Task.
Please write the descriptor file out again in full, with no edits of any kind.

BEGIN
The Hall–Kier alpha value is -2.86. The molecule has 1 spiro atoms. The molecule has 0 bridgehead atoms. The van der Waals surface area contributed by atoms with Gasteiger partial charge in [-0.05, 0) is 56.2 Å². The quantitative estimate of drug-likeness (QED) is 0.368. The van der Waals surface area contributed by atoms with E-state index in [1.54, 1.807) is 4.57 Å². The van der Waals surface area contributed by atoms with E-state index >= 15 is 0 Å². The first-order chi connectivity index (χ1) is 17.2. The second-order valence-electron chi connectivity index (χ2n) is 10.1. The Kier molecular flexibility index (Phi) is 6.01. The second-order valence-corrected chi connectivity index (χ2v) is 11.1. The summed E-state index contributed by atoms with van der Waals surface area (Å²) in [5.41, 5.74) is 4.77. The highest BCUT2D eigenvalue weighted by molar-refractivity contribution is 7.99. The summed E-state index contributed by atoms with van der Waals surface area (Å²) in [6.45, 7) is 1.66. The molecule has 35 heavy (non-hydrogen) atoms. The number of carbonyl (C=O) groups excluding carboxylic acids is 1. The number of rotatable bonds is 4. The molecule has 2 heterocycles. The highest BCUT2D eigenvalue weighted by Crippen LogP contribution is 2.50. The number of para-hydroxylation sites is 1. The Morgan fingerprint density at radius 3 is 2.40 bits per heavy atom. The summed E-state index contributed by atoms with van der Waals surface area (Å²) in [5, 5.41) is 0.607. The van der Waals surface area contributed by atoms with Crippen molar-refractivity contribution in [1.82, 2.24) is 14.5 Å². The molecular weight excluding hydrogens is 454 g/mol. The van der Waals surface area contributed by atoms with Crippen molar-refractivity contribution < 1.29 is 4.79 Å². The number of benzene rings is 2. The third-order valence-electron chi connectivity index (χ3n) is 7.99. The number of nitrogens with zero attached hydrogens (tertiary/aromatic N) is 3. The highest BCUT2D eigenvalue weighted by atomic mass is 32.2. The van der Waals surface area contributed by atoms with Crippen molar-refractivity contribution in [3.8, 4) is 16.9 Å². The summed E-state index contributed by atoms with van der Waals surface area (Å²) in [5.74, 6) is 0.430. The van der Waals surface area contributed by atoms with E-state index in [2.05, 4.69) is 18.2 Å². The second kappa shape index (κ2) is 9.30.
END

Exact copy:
The Hall–Kier alpha value is -2.86. The molecule has 1 spiro atoms. The molecule has 0 bridgehead atoms. The van der Waals surface area contributed by atoms with Gasteiger partial charge in [-0.05, 0) is 56.2 Å². The quantitative estimate of drug-likeness (QED) is 0.368. The van der Waals surface area contributed by atoms with E-state index in [1.54, 1.807) is 4.57 Å². The van der Waals surface area contributed by atoms with E-state index >= 15 is 0 Å². The first-order chi connectivity index (χ1) is 17.2. The second-order valence-electron chi connectivity index (χ2n) is 10.1. The Kier molecular flexibility index (Phi) is 6.01. The second-order valence-corrected chi connectivity index (χ2v) is 11.1. The summed E-state index contributed by atoms with van der Waals surface area (Å²) in [5.41, 5.74) is 4.77. The highest BCUT2D eigenvalue weighted by molar-refractivity contribution is 7.99. The summed E-state index contributed by atoms with van der Waals surface area (Å²) in [6.45, 7) is 1.66. The molecule has 35 heavy (non-hydrogen) atoms. The number of carbonyl (C=O) groups excluding carboxylic acids is 1. The number of rotatable bonds is 4. The molecule has 2 heterocycles. The highest BCUT2D eigenvalue weighted by Crippen LogP contribution is 2.50. The number of para-hydroxylation sites is 1. The Morgan fingerprint density at radius 3 is 2.40 bits per heavy atom. The summed E-state index contributed by atoms with van der Waals surface area (Å²) in [5, 5.41) is 0.607. The van der Waals surface area contributed by atoms with Crippen molar-refractivity contribution in [1.82, 2.24) is 14.5 Å². The molecular weight excluding hydrogens is 454 g/mol. The van der Waals surface area contributed by atoms with Crippen molar-refractivity contribution < 1.29 is 4.79 Å². The number of benzene rings is 2. The third-order valence-electron chi connectivity index (χ3n) is 7.99. The number of nitrogens with zero attached hydrogens (tertiary/aromatic N) is 3. The highest BCUT2D eigenvalue weighted by atomic mass is 32.2. The van der Waals surface area contributed by atoms with Crippen molar-refractivity contribution in [3.8, 4) is 16.9 Å². The summed E-state index contributed by atoms with van der Waals surface area (Å²) in [5.74, 6) is 0.430. The van der Waals surface area contributed by atoms with E-state index in [2.05, 4.69) is 18.2 Å². The second kappa shape index (κ2) is 9.30.